Sam Pillsbury

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Sam Pillsbury
Born
OccupationDirector, producer

Sam Pillsbury is an American film director, producer, and winemaker. [1]

Contents

Massachusetts-raised Sam Pillsbury emigrated to New Zealand at the age of 14. At age 23 he began working for the government-owned National Film Unit of New Zealand, joining a group of emerging filmmakers who were investigating new subjects and creative film making styles.

Pillsbury directed seven films at the National Film Unit, including a multi-faceted study of artist Ralph Hotere, and a satirical look at workplace relations (Men and Supermen). He was also part of the directing team on Commonwealth Games chronicle Games 74, and worked both on set and at the editing bench for Paul Maunder's Gone Up North for a While.

Pillsbury went solo in 1975. Documentary Birth with R.D.Laing won awards on both sides of the Tasman, and controversy in England and the United States. The film featured controversial Scottish psychiatrist R.D. Laing critiquing Western medical handling of childbirth. Pillsbury also worked on four documentaries for TV slot Seven Days, which variously looked into life for a solo mother, an ex-convict, hospital patients, and young Māori in the city.

More TV docos followed, then in 1978, Against the Lights, a short drama based on a Witi Ihimaera tale. Pillsbury's Round the Bays doco The Greatest Run on Earth won awards at festivals in Chicago and Torino.

Pillsbury's feature film debut in 1981 was with The Scarecrow, based on the gothic novel by Ronald Hugh Morrieson. Presented through the eyes of two teenage boys, the film chronicles the arrival in a 50s town of a mysterious stranger (played by American movie legend John Carradine). In 1982 The Scarecrow became the first Kiwi film to win invitation to the prestigious Cannes Film Festival, in the non-competitive Director's Fortnight section. Teen star Jono Smith later reinvented himself as a cinematographer in England.

Pillsbury then worked extensively on a screen adaptation of end of the world sci-fi novel The Quiet Earth, before handing the project to director Geoff Murphy after deciding it needed fresh eyes (he later joked at being one of the only directors who had fired himself). Instead Pillsbury helmed 1880s immigrant tale Heart of the High Country for TV (based on a novel by Elizabeth Gowans), then segued into period road movie Starlight Hotel, which starred Smash Palace discovery Greer Robson.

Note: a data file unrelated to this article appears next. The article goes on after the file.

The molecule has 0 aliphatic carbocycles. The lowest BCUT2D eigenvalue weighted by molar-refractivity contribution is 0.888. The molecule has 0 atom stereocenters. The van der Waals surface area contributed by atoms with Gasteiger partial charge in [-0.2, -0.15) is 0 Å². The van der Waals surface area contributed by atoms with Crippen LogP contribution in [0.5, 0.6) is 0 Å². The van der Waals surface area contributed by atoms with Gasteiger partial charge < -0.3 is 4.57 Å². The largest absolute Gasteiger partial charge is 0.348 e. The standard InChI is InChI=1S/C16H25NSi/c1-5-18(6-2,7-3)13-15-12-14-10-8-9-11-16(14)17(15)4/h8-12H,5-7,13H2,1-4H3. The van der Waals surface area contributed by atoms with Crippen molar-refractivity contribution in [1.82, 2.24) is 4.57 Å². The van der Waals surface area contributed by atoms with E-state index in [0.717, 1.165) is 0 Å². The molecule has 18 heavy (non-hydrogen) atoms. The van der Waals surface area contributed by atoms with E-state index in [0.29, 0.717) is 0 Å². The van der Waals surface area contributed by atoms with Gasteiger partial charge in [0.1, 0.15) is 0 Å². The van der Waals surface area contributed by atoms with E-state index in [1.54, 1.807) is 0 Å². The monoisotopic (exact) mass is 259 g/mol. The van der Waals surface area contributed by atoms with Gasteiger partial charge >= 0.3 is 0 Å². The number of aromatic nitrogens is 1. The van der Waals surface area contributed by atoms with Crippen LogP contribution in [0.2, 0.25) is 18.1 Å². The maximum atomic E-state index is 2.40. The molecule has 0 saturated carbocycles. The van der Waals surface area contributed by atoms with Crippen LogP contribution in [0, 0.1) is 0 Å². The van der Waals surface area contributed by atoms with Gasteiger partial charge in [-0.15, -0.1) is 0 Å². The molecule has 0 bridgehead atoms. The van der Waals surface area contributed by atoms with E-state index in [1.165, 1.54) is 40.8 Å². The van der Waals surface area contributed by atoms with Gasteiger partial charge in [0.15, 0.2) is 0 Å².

Since Starlight Hotel, Pillsbury has directed extensively, mainly on American tele-movies. He returned to Kiwi moviemaking in 2000 for Crooked Earth, the tale of a clash between two Māori: a militant drug-dealer, and former military man Temuera Morrison.

Pillsbury's other features include Free Willy 3: The Rescue, 2008 road movie Endless Bummer and Where The Red Fern Grows.

These days Pillsbury has a second career as a winemaker. In 2000 he and a business partner planted a Vineyard in Cochise County, Arizona, and in 2006 sold it to a group headed by the lead singer for rock group Tool. Pillsbury Wine Company was launched soon afterwards, with his new vineyard & tasting room across the road in Willcox, Arizona, and a Tasting Room in Old Town Cottonwood, Arizona. [2]

Pillsbury Wine has earned several national awards including Gold Medals in the Jefferson Cup, and several Double Gold Medals in the San Francisco Chronicle Wine Competition. [3]

Pillsbury's wife is the daughter of sculptor Geny Dignac. [4]

Selected filmography

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References

  1. New York Times
  2. "Arizona Wine Trails". PHOENIX magazine. September 26, 2019. Retrieved April 28, 2020.
  3. Maki. "Arizona Winery Wins Gold in Napa Valley". www.bizjournals.com. Retrieved April 28, 2020.
  4. "Phoenix artist's home and studio connected by art and design" . Retrieved February 6, 2017.